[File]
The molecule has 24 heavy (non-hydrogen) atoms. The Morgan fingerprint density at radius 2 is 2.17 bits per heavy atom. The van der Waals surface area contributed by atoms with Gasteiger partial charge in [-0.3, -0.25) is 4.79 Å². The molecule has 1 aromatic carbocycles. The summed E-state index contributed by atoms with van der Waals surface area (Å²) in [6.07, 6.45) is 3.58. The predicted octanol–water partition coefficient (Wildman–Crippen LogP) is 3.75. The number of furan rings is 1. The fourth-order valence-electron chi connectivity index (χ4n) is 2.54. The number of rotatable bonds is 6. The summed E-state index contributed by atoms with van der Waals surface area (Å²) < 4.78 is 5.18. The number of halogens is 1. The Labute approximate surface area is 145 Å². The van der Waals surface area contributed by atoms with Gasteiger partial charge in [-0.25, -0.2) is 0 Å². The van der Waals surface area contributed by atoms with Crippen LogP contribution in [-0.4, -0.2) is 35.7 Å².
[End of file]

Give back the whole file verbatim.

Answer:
The molecule has 24 heavy (non-hydrogen) atoms. The Morgan fingerprint density at radius 2 is 2.17 bits per heavy atom. The van der Waals surface area contributed by atoms with Gasteiger partial charge in [-0.3, -0.25) is 4.79 Å². The molecule has 1 aromatic carbocycles. The summed E-state index contributed by atoms with van der Waals surface area (Å²) in [6.07, 6.45) is 3.58. The predicted octanol–water partition coefficient (Wildman–Crippen LogP) is 3.75. The number of furan rings is 1. The fourth-order valence-electron chi connectivity index (χ4n) is 2.54. The number of rotatable bonds is 6. The summed E-state index contributed by atoms with van der Waals surface area (Å²) < 4.78 is 5.18. The number of halogens is 1. The Labute approximate surface area is 145 Å². The van der Waals surface area contributed by atoms with Gasteiger partial charge in [-0.25, -0.2) is 0 Å². The van der Waals surface area contributed by atoms with Crippen LogP contribution in [-0.4, -0.2) is 35.7 Å².